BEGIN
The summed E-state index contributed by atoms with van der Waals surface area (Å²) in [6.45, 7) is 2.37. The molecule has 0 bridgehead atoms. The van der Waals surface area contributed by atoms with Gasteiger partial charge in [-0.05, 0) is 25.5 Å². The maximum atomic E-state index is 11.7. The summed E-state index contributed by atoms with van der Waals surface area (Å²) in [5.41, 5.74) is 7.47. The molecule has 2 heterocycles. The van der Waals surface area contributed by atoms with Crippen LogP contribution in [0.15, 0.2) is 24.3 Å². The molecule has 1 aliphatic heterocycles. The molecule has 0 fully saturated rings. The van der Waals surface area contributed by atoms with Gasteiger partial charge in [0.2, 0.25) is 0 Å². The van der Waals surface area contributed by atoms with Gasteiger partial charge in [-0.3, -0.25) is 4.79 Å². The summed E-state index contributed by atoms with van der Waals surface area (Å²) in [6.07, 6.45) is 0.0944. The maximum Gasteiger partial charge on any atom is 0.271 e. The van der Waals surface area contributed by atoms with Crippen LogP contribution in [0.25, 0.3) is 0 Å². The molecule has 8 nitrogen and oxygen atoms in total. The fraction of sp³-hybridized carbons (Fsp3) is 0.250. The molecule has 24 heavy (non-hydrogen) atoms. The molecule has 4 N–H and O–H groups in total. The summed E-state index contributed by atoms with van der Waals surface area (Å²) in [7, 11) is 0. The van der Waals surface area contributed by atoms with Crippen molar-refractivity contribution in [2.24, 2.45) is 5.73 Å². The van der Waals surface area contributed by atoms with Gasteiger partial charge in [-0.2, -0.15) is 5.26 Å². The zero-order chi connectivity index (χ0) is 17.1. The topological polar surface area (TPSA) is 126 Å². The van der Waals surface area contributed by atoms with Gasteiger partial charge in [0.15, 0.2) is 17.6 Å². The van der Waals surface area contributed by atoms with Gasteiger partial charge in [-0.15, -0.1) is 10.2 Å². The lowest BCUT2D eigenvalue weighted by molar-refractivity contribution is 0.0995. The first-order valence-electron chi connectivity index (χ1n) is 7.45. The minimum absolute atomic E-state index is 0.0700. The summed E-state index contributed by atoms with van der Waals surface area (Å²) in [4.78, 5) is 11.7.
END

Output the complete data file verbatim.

The summed E-state index contributed by atoms with van der Waals surface area (Å²) in [6.45, 7) is 2.37. The molecule has 0 bridgehead atoms. The van der Waals surface area contributed by atoms with Gasteiger partial charge in [-0.05, 0) is 25.5 Å². The maximum atomic E-state index is 11.7. The summed E-state index contributed by atoms with van der Waals surface area (Å²) in [5.41, 5.74) is 7.47. The molecule has 2 heterocycles. The van der Waals surface area contributed by atoms with Crippen LogP contribution in [0.15, 0.2) is 24.3 Å². The molecule has 1 aliphatic heterocycles. The molecule has 0 fully saturated rings. The van der Waals surface area contributed by atoms with Gasteiger partial charge in [0.2, 0.25) is 0 Å². The van der Waals surface area contributed by atoms with Gasteiger partial charge in [-0.3, -0.25) is 4.79 Å². The summed E-state index contributed by atoms with van der Waals surface area (Å²) in [6.07, 6.45) is 0.0944. The maximum Gasteiger partial charge on any atom is 0.271 e. The van der Waals surface area contributed by atoms with Crippen LogP contribution in [0.25, 0.3) is 0 Å². The molecule has 8 nitrogen and oxygen atoms in total. The fraction of sp³-hybridized carbons (Fsp3) is 0.250. The molecule has 24 heavy (non-hydrogen) atoms. The molecule has 4 N–H and O–H groups in total. The summed E-state index contributed by atoms with van der Waals surface area (Å²) in [7, 11) is 0. The van der Waals surface area contributed by atoms with Crippen molar-refractivity contribution in [2.24, 2.45) is 5.73 Å². The van der Waals surface area contributed by atoms with Gasteiger partial charge in [-0.2, -0.15) is 5.26 Å². The zero-order chi connectivity index (χ0) is 17.1. The topological polar surface area (TPSA) is 126 Å². The van der Waals surface area contributed by atoms with Gasteiger partial charge in [0.15, 0.2) is 17.6 Å². The van der Waals surface area contributed by atoms with Gasteiger partial charge in [-0.15, -0.1) is 10.2 Å². The lowest BCUT2D eigenvalue weighted by molar-refractivity contribution is 0.0995. The first-order valence-electron chi connectivity index (χ1n) is 7.45. The minimum absolute atomic E-state index is 0.0700. The summed E-state index contributed by atoms with van der Waals surface area (Å²) in [4.78, 5) is 11.7.